How anyone’s private information is handled in today’s time poses a big question for everyone, including non-profit organizations and charitable organizations.
Generally, non-profits such as charities, clubs, community groups, and associations find some relief regarding PIPEDA (Personal Information Protection and Electronic Documents Act). However, non-profits that deal with commercial activities are subject to PIPEDA and must strictly comply with it.
PIPEDA specifically applies to employment in federal works, undertakings, or businesses.
According to Canada’s PIPEDA Act, any activity which includes transaction, sale, barter, fundraisers, and leasing of donors or membership classifies under commercial activity.
PIPEDA came into existence on January 1, 2004. PIPEDA is the privacy law of Canada that was brought into effect to protect the collection, utilization, and disclosure of personal information regarding commercial activities.
Read our previous blog, “How to Comply with PIPEDA When Doing Business in Canada?“ for a more in-depth understanding of PIPEDA.
Let’s understand why non-profits must adhere to PIPEDA in depth through this blog.
PIPEDA applies to the following:
- Any organization that gathers uses, or reveals personal information to people must do it with people’s consent.
- The organization can only disclose personal data for the reason it has earned the concerned person’s consent.
- The organization must only collect relevant data that the people find appropriate under the circumstances.
- People have the right to see what personal data is held about them and request rectification in case of inaccuracies.
Personal information about an individual refers to the following:
- Personal identification numbers, individual’s name, blood group, and gender.
- Loan and credit records, wealth, and income information.
- Dispute between consumer and an organization.
- Intention to acquire goods, services, evaluations, and opinions.
However, exemptions are made to the business title, business number, business address, or whatever else is given on the business card.
What does PIPEDA comprise?
PIPEDA comprises ten principles:
First Principle – Accountability
An organization holds the sole responsibility to safeguard the personal data of the clients.
Second Principle – Recognizing the purposes
Before collecting personal data, an organization must identify why it should collect or retain any particular type of personal information.
Third Principle – Consent
This is one of the key principles of PIPEDA which specifies that an individual’s data cannot be collected unless the consent of the individual is taken.
Fourth Principle – Limiting collection
This principle regulates the collection of personal information as per the purposes identified.
Fifth Principle – Limiting Use, disclosure, and retention
Organizations under PIPEDA must not disclose personal data outside the scope of its purposes.
Sixth Principle – Accuracy
An organization must always ensure that the personal data collected and retained is accurate and if not then must be rectified.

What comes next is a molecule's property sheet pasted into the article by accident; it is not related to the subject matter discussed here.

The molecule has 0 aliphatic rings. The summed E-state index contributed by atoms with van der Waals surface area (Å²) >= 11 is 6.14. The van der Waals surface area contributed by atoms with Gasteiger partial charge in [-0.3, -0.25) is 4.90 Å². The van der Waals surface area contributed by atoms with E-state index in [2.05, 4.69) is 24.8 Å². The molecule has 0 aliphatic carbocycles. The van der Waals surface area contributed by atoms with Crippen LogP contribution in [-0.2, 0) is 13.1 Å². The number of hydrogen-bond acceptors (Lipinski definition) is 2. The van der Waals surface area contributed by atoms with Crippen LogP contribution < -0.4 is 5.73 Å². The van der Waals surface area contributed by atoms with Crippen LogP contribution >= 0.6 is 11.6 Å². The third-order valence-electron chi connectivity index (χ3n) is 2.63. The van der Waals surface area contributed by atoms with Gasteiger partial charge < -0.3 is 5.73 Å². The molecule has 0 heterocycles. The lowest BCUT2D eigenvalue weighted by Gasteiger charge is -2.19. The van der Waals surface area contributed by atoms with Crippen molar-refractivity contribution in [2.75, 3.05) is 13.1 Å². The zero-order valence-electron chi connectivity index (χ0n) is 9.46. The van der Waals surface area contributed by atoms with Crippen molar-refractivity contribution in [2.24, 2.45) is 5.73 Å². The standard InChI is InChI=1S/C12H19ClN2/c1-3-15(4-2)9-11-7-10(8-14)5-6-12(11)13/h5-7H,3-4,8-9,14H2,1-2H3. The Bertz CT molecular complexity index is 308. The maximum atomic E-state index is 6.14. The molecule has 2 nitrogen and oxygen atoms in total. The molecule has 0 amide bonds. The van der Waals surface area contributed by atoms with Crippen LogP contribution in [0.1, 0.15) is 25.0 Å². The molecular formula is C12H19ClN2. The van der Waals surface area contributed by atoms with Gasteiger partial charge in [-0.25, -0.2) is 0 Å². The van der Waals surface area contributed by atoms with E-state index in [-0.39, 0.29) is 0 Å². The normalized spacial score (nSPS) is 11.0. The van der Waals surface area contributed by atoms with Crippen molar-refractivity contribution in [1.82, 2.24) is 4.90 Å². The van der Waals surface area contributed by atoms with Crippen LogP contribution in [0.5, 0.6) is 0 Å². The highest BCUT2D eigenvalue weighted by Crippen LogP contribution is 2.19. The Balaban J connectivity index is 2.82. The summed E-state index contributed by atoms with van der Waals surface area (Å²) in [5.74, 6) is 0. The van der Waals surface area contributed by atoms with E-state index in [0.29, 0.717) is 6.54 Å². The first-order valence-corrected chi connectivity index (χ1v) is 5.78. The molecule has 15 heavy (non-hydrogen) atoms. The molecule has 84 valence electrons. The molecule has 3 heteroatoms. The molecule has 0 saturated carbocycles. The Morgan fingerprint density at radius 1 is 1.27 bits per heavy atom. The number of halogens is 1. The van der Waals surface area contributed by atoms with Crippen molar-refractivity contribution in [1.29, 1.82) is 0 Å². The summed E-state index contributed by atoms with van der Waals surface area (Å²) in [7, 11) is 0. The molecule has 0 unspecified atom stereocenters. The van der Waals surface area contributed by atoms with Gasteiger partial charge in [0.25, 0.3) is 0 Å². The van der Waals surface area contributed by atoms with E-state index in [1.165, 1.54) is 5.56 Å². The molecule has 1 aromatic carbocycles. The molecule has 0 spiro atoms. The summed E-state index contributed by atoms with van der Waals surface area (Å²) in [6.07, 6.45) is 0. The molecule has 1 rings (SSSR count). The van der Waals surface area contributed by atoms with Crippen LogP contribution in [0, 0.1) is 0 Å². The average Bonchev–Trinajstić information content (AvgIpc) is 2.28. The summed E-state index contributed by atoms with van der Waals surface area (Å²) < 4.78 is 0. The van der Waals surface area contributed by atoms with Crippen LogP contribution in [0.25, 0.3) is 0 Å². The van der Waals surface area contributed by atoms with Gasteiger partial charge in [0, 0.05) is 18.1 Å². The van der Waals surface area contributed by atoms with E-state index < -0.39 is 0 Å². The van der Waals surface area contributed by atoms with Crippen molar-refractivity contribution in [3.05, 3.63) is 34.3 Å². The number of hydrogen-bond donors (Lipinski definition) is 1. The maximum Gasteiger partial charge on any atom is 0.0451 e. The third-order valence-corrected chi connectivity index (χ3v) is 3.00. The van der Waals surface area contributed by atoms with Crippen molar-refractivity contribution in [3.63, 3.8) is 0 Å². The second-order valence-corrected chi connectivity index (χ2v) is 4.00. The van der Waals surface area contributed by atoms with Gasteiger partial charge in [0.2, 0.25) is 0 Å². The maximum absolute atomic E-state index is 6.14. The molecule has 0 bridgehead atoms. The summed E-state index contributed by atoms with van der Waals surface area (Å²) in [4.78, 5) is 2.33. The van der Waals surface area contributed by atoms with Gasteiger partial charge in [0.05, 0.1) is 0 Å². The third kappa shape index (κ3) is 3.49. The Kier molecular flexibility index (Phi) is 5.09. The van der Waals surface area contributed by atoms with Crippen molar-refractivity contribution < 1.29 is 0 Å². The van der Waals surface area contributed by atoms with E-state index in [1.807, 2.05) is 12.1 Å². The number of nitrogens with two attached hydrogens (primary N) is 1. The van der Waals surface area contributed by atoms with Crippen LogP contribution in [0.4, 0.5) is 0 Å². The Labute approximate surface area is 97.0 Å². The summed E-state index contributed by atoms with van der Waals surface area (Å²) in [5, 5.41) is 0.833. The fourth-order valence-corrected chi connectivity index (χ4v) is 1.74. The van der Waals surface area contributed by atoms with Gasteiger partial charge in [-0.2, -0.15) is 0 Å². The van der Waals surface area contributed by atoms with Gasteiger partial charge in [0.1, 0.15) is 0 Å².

Seventh Principle – Safeguards
Following this principle, an organization must protect personal data by adopting necessary measures.
Eighth Principle – Openness
An organization must remain transparent regarding its data collection and usage.
Ninth Principle – Individual access
An organization must make provisions for individuals to access their data as needed.
Tenth Principle – Challenging compliance An organization must be ready to respond to challenges.
When PIPEDA applies to non-profits?
It is to be noted that charities and non-profits are not exempt from PIPEDA. Any organization that collects data uses, or discloses it for commercial activity must adhere to PIPEDA.
Further, non-profits in some provinces might be subject to provincial legislation such as Quebec, Alberta, Ontario, British Columbia, and others.
Why should non-profits be compliant with PIPEDA?
The reason why charities and non-profits must adhere to PIPEDA guidelines lies in the increased awareness of stakeholders. Not only is this, but the increased knowledge of people around privacy, transparency, and accountability nowadays compelling non-profits to remain PIPEDA compliant.
Clients and stakeholders expect non-profit organizations to be accountable for storing their data and keeping their sensitive data protected from misuse.
Thus, when non-profits are framing their privacy practices, they should take these factors into account.
This would help them from avoiding getting into risks like data breaches, privacy violations, court actions, and class action litigation. It would also prevent non-profits from getting into reputational and court-ordered damages.
Non-profits can also avoid getting fined or penalized under the relevant jurisdiction. They can also prevent breaching PIPEDA guidelines accidentally.
So, PIPEDA will help non-profit organizations to shape themselves as per client expectations and most importantly court expectations.
Thus, non-profits must consider incorporating PIPEDA requirements into their privacy policies to uphold their reputation and manage their legal liability effectively.